The rise of Islamic capitalism

The rise of Islamic capitalism

If you are a proud Muslim, there are chances that you might find the title above a bit disturbing. Because for many people in the world – especially in my part of the world – the word “capitalism” means nothing other than greed, exploitation or injustice.

However, if capitalism merely means an economic system of private property, free enterprise and free markets, then there would be nothing “un-Islamic” about it, as the economic history of the Islamic civilization proves. Being founded by a merchant (Prophet Muhammad), and directed by a scripture (the Quran) whose longest verse is about how to write a proper loan contract, Islam, at its core, is a capitalist religion in the Weberian sense.

But why then, you might ask, is the Islamic Middle East a region not of entrepreneurs and wealth creation, but domineering states and stagnation? And why, in the past century, has the region oscillated between “Arab socialism” and “Islamic socialism?” 

An important book which gives a compelling answer to these questions is “The Rise of Islamic Capitalism,” by Vali Nasr, an Iranian-born professor of international relations at Tufts University. Nasr, I believe, gives the right answer to what really went wrong in the modern Muslim world and also pinpoints the right dynamics for positive change.

One of the book’s most important insights is the way it deals with the common Western question, “Why does the Muslim world not move forward... Why does it not embrace modernity?” The answer is not “blind adherence to a rigid faith,” Nasr explains, but that the extremely problematic version of modernity Muslims have faced so far – an authoritarian, state-imposed program of aggressive secularism and corporatism.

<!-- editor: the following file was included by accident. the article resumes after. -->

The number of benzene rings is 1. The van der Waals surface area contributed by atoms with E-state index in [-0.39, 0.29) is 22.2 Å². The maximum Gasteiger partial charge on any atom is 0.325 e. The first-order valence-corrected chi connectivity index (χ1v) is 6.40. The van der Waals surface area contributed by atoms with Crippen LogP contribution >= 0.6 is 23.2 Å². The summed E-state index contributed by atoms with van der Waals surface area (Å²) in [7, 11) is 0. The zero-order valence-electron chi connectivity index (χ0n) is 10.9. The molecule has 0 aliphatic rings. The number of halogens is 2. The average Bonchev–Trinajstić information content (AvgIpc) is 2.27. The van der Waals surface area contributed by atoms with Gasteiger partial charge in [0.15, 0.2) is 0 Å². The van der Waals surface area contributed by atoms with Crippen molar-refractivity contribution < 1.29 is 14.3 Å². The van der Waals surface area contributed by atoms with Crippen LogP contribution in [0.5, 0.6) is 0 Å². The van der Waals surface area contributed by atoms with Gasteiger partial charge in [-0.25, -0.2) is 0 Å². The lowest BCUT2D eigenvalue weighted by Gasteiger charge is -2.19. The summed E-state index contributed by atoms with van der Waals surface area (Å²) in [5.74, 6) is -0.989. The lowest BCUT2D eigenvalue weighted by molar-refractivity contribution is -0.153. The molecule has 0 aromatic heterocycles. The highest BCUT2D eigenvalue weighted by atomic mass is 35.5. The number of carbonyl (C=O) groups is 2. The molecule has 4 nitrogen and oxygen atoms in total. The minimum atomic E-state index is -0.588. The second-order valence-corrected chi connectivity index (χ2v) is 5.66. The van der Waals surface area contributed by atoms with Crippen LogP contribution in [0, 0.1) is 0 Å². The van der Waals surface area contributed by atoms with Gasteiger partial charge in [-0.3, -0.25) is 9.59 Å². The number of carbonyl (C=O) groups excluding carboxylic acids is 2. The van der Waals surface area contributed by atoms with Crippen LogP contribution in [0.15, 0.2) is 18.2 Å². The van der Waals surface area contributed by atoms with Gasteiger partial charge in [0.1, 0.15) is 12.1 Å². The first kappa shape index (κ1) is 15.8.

As a Turk, it is quite meaningful to me that Nasr sees this model as initiated and exemplified by none other than Turkey’s Kemalist regime. He grants that Kemalism “began with the best of intentions,” by envisioning a state that would guide a “backward” society to an enlightened future. But he shows how Kemalism’s aggressive modernity has been counter-productive, first by provoking a fundamentalist response and then by suffocating the dynamics of progress. 

Quite notably, Nasr sees Kemalism not only as a Turkish model, but also a regional one, as Atatürk’s “revolution” was copied, with some adjustments, by other modernist dictators in the Middle East, such as Reza Shah in Iran, Gamal Abdel Nasser in Egypt, or General Ayub Khan in Pakistan. All these strong men believed in “a formidable leviathan, backed by a modern army, pressing rapid reforms.” 

However, this state-imposed and often harshly secularist modernity soon created the enemy that it feared most: Islamic fundamentalism. This ideology was not a mere loyalty to tradition, Nasr explains, but the very mirror image of the modernity that Kemalism has introduced. Fundamentalists, in other words, simply wanted to capture the modern leviathan, and use it to impose their own utopia. They wanted, as Nasr puts it, to “beat Kemalism at Kemalism’s own game.”

But fundamentalism, which had its peak in the Iranian Revolution, also failed to bless the Middle East. For the game that it aspired to win – authoritarianism – was destined to fail.

That’s why Nasr foresees a Middle East that is both post-Kemalist and post-fundamentalist and defined by democracy and pluralism. And the surest path that goes there, he explains, is free market capitalism, which, by raising a middle class that is independent from the state, creates the medium in which more liberal attitudes will emerge.

And all this, I believe, not only shows that Turkey’s Kemalists are right to complain about the deconstruction of their beloved regime by “global capitalism.” It also shows that this is good news.